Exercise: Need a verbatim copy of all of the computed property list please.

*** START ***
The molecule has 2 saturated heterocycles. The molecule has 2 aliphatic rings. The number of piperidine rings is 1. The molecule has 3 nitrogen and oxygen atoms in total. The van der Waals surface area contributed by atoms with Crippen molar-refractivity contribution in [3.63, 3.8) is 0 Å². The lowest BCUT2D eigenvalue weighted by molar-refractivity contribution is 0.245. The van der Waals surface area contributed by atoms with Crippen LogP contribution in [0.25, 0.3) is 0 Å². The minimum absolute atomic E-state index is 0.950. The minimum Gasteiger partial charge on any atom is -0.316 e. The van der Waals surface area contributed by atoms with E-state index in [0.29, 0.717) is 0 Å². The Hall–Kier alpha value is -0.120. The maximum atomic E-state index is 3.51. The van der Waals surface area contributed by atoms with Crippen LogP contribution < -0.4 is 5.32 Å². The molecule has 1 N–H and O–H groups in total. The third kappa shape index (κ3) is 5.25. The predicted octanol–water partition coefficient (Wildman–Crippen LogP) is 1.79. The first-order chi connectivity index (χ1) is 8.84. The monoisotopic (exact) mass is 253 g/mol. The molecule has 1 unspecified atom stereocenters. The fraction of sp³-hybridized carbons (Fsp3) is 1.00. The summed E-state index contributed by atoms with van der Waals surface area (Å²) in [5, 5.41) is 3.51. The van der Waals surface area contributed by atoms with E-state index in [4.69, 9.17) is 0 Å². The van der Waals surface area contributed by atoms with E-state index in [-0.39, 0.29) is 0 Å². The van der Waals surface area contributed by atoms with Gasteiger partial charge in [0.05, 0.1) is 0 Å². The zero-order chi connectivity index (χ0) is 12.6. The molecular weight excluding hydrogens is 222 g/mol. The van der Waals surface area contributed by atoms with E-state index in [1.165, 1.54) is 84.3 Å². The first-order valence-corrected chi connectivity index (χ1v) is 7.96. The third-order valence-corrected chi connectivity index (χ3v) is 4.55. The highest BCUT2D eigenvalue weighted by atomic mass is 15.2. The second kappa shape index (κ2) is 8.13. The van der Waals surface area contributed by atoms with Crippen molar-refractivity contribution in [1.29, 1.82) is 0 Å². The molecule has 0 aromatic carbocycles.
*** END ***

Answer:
The molecule has 2 saturated heterocycles. The molecule has 2 aliphatic rings. The number of piperidine rings is 1. The molecule has 3 nitrogen and oxygen atoms in total. The van der Waals surface area contributed by atoms with Crippen molar-refractivity contribution in [3.63, 3.8) is 0 Å². The lowest BCUT2D eigenvalue weighted by molar-refractivity contribution is 0.245. The van der Waals surface area contributed by atoms with Crippen LogP contribution in [0.25, 0.3) is 0 Å². The minimum absolute atomic E-state index is 0.950. The minimum Gasteiger partial charge on any atom is -0.316 e. The van der Waals surface area contributed by atoms with E-state index in [0.29, 0.717) is 0 Å². The Hall–Kier alpha value is -0.120. The maximum atomic E-state index is 3.51. The van der Waals surface area contributed by atoms with Crippen LogP contribution < -0.4 is 5.32 Å². The molecule has 1 N–H and O–H groups in total. The third kappa shape index (κ3) is 5.25. The predicted octanol–water partition coefficient (Wildman–Crippen LogP) is 1.79. The first-order chi connectivity index (χ1) is 8.84. The monoisotopic (exact) mass is 253 g/mol. The molecule has 1 unspecified atom stereocenters. The fraction of sp³-hybridized carbons (Fsp3) is 1.00. The summed E-state index contributed by atoms with van der Waals surface area (Å²) in [5, 5.41) is 3.51. The van der Waals surface area contributed by atoms with E-state index in [4.69, 9.17) is 0 Å². The van der Waals surface area contributed by atoms with E-state index in [-0.39, 0.29) is 0 Å². The van der Waals surface area contributed by atoms with Gasteiger partial charge in [0.05, 0.1) is 0 Å². The zero-order chi connectivity index (χ0) is 12.6. The molecular weight excluding hydrogens is 222 g/mol. The van der Waals surface area contributed by atoms with E-state index in [1.165, 1.54) is 84.3 Å². The first-order valence-corrected chi connectivity index (χ1v) is 7.96. The third-order valence-corrected chi connectivity index (χ3v) is 4.55. The highest BCUT2D eigenvalue weighted by atomic mass is 15.2. The second kappa shape index (κ2) is 8.13. The van der Waals surface area contributed by atoms with Crippen molar-refractivity contribution in [1.29, 1.82) is 0 Å². The molecule has 0 aromatic carbocycles.